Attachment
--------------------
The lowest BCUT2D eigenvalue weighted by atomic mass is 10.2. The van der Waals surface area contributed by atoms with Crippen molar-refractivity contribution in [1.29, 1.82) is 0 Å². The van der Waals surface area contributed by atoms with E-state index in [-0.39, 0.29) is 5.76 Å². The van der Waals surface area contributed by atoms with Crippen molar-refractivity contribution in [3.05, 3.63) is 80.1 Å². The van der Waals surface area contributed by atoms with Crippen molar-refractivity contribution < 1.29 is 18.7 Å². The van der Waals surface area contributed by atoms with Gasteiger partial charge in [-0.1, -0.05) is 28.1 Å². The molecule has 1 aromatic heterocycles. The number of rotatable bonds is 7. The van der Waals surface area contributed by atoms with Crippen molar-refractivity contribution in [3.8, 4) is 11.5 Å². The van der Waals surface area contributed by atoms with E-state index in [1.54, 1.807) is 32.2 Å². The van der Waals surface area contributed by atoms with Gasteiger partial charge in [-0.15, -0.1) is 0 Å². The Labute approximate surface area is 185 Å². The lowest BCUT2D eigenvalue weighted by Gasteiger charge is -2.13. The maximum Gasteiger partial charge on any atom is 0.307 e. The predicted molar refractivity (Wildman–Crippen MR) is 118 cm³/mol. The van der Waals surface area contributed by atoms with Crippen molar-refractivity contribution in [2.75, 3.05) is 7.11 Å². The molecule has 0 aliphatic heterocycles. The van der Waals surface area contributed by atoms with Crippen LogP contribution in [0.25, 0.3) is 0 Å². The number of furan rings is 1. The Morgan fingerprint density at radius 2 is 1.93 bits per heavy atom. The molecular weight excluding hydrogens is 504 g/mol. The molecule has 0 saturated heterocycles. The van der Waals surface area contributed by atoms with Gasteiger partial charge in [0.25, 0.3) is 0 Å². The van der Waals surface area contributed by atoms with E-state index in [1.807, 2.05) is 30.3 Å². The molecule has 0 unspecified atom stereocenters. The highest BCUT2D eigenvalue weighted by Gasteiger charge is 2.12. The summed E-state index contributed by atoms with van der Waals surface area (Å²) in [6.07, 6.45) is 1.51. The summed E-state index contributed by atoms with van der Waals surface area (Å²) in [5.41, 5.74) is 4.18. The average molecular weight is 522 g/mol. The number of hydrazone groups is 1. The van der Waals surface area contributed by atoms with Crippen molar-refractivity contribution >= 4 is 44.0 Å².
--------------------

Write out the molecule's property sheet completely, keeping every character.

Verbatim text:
The lowest BCUT2D eigenvalue weighted by atomic mass is 10.2. The van der Waals surface area contributed by atoms with Crippen molar-refractivity contribution in [1.29, 1.82) is 0 Å². The van der Waals surface area contributed by atoms with E-state index in [-0.39, 0.29) is 5.76 Å². The van der Waals surface area contributed by atoms with Crippen molar-refractivity contribution in [3.05, 3.63) is 80.1 Å². The van der Waals surface area contributed by atoms with Crippen molar-refractivity contribution < 1.29 is 18.7 Å². The van der Waals surface area contributed by atoms with Gasteiger partial charge in [-0.1, -0.05) is 28.1 Å². The molecule has 1 aromatic heterocycles. The number of rotatable bonds is 7. The van der Waals surface area contributed by atoms with Crippen molar-refractivity contribution in [3.8, 4) is 11.5 Å². The van der Waals surface area contributed by atoms with E-state index in [1.54, 1.807) is 32.2 Å². The van der Waals surface area contributed by atoms with Gasteiger partial charge in [-0.15, -0.1) is 0 Å². The Labute approximate surface area is 185 Å². The lowest BCUT2D eigenvalue weighted by Gasteiger charge is -2.13. The maximum Gasteiger partial charge on any atom is 0.307 e. The predicted molar refractivity (Wildman–Crippen MR) is 118 cm³/mol. The van der Waals surface area contributed by atoms with Crippen molar-refractivity contribution in [2.75, 3.05) is 7.11 Å². The molecule has 0 aliphatic heterocycles. The van der Waals surface area contributed by atoms with Crippen LogP contribution in [0.25, 0.3) is 0 Å². The number of furan rings is 1. The Morgan fingerprint density at radius 2 is 1.93 bits per heavy atom. The molecular weight excluding hydrogens is 504 g/mol. The molecule has 0 saturated heterocycles. The van der Waals surface area contributed by atoms with Gasteiger partial charge in [0.25, 0.3) is 0 Å². The van der Waals surface area contributed by atoms with E-state index in [1.807, 2.05) is 30.3 Å². The molecule has 0 unspecified atom stereocenters. The highest BCUT2D eigenvalue weighted by Gasteiger charge is 2.12. The summed E-state index contributed by atoms with van der Waals surface area (Å²) in [6.07, 6.45) is 1.51. The summed E-state index contributed by atoms with van der Waals surface area (Å²) in [5.41, 5.74) is 4.18. The average molecular weight is 522 g/mol. The number of hydrazone groups is 1. The van der Waals surface area contributed by atoms with Crippen molar-refractivity contribution >= 4 is 44.0 Å².